After guarding his words throughout a political corruption trial that has hung over his government for seven years, B.C. Premier Gordon Campbell is lashing out at the two men - former ministerial aides - whose guilty pleas finally ended the saga.
"Two people acted on their own and acted criminally. And I think unfortunately for seven years they've claimed innocence, and their lawyers have pretended that they were innocent when they knew they were guilty," Mr. Campbell told reporters Tuesday. "They dragged their families through this for seven years, the taxpayers have paid millions of dollars for this for seven years. They are two criminals who are now paying their price."
On Monday, Dave Basi and Bob Virk entered surprise guilty pleas on charges of accepting benefits and breach of trust for leaking confidential information related to the $1-billion sale of BC Rail to CN Rail in 2003.
The guilty pleas came as part of a deal struck by special prosecutor William Berardino that reduced the charges, dropped allegations of fraud and money laundering and offered conditional sentences rather than jail time.
In a statement of facts filed in court, Mr. Basi and Mr. Virk agreed they "provided co-operation, and assistance" to Erik Bornman, Brian Kieran and Jamie Elmhirst, whose Victoria lobbying firm, Pilothouse Public Affairs, was representing a U.S. bidder for BC Rail.
"As a result of the delivery of the confidential information and assistance provided, Basi and Virk admit that they received benefits and advantages including money (as against Basi only) and a trip to Colorado to an NFL football game," the statement says.
The two men agreed they provided confidential information concerning both the sale of BC Rail's freight division and a proposed sale of a BC Rail port subdivision which was later cancelled by the government.
"The confidential information about BC Rail that Basi and Virk disclosed included information about the financial affairs of BC Rail, information protected by solicitor-client privilege, information about other bidders and their bids, information shared at [BC Rail]Evaluation Committee meetings, advisory reports prepared by investment bankers and information obtained in meetings with government officials," the statement of facts says.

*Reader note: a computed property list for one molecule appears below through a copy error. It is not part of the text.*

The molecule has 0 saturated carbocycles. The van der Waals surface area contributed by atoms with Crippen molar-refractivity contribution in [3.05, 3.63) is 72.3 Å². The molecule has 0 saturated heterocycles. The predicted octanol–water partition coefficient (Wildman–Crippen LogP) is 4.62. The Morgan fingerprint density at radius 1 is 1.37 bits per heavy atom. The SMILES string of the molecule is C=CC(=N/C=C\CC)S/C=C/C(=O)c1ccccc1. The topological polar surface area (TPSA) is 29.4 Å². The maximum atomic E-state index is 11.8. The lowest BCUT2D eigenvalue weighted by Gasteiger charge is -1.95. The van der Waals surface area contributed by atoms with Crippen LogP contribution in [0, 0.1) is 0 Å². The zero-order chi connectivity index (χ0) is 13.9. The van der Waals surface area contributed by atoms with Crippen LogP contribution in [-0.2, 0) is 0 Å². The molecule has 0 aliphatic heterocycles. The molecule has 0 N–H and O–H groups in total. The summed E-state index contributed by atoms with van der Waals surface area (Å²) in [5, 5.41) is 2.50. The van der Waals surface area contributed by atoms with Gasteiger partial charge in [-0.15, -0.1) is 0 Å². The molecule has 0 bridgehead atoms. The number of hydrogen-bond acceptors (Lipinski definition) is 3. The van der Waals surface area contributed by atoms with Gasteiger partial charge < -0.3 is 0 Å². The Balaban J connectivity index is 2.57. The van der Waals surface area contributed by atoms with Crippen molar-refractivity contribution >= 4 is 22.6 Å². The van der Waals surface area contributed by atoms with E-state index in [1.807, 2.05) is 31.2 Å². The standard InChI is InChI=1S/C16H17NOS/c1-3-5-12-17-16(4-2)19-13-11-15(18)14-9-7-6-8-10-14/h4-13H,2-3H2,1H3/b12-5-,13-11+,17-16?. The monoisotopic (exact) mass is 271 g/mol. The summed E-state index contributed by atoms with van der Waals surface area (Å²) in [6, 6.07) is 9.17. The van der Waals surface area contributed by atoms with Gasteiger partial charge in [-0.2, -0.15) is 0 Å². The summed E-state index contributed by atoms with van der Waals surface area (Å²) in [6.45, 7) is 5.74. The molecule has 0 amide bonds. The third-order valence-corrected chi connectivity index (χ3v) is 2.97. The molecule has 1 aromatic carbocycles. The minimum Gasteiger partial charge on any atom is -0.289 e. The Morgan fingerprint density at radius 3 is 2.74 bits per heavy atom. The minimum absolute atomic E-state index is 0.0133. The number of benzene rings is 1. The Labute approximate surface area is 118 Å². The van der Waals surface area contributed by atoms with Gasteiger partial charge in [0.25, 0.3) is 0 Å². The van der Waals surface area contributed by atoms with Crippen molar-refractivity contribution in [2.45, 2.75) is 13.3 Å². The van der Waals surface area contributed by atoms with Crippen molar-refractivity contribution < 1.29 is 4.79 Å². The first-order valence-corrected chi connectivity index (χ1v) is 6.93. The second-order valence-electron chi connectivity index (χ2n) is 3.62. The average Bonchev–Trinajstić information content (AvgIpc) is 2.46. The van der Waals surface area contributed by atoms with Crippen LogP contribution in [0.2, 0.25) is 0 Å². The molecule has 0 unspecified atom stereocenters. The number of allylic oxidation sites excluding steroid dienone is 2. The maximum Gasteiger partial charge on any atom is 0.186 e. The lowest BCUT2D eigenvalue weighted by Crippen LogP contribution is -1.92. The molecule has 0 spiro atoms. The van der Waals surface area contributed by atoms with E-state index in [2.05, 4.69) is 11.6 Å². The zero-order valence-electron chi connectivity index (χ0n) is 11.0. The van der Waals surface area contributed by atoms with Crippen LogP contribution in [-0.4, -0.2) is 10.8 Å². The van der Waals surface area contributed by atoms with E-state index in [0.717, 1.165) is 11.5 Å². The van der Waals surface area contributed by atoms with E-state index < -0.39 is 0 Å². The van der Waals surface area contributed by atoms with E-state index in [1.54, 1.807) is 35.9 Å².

The two accused men were sentenced to house arrest for two years less a day. Charges of money laundering against a third former government employee, Aneal Basi, were dropped.
Mr. Campbell sounded testy when asked if the actions of the former senior political aides have left a stain on his government.
He said Mr. Basi and Mr. Virk are guilty of criminal acts, but it's important not to "even think for a minute that anyone else in the public service is following the same kind of action." He noted his B.C. Liberal Party has won re-election twice since the scandal erupted with a police raid on the legislature buildings on Dec. 28, 2003.
He would not comment on a decision by legal services to allow the pair off the hook for their $6-million in legal bills.
And the Premier defended his decision to reject calls for a public inquiry.
"A public inquiry would cost millions of dollars," he said. "Justice has run its full course. Like others, I have personal opinions about what has taken place, what the results were, but I'm not going to comment on the actions of the courts."
NDP Leader Carole James, however, said the longer the Liberal government refuses to answer questions about the BC Rail case, the more public suspicion will deepen.
"For seven years, the B.C. Liberals have hid behind the courts and refused to answer questions related to the BC Rail corruption trial," she said. "That has created an enormous amount of suspicion about the government's involvement."
She renewed her call for a public inquiry, and said Mr. Campbell should also explain the details of the government decision not to pursue legal fees owed by Mr. Basi and Mr. Virk.
"It's time for the Premier to commit to immediately releasing all documents related to the indemnification deal, including phone records, internal memos, approvals and e-mails," Ms. James said. "The trial has ended in court, but the political questions surrounding the case must be answered now."